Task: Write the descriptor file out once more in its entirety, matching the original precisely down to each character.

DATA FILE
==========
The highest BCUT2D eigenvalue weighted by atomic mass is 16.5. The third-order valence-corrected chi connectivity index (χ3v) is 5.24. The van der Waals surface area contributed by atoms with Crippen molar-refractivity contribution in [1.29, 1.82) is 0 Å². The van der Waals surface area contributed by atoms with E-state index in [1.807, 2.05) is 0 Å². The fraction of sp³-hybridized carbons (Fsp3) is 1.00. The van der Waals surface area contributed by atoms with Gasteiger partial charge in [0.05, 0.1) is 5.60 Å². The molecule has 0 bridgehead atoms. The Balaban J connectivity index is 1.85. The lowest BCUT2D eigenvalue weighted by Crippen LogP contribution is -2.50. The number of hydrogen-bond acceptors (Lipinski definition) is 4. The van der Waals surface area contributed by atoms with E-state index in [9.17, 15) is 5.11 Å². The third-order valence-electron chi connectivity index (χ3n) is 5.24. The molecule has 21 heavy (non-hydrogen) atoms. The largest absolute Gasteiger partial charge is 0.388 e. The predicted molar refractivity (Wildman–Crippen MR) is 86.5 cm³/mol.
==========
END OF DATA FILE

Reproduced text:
The highest BCUT2D eigenvalue weighted by atomic mass is 16.5. The third-order valence-corrected chi connectivity index (χ3v) is 5.24. The van der Waals surface area contributed by atoms with Crippen molar-refractivity contribution in [1.29, 1.82) is 0 Å². The van der Waals surface area contributed by atoms with E-state index in [1.807, 2.05) is 0 Å². The fraction of sp³-hybridized carbons (Fsp3) is 1.00. The van der Waals surface area contributed by atoms with Gasteiger partial charge in [0.05, 0.1) is 5.60 Å². The molecule has 0 bridgehead atoms. The Balaban J connectivity index is 1.85. The lowest BCUT2D eigenvalue weighted by Crippen LogP contribution is -2.50. The number of hydrogen-bond acceptors (Lipinski definition) is 4. The van der Waals surface area contributed by atoms with E-state index in [9.17, 15) is 5.11 Å². The third-order valence-electron chi connectivity index (χ3n) is 5.24. The molecule has 21 heavy (non-hydrogen) atoms. The largest absolute Gasteiger partial charge is 0.388 e. The predicted molar refractivity (Wildman–Crippen MR) is 86.5 cm³/mol.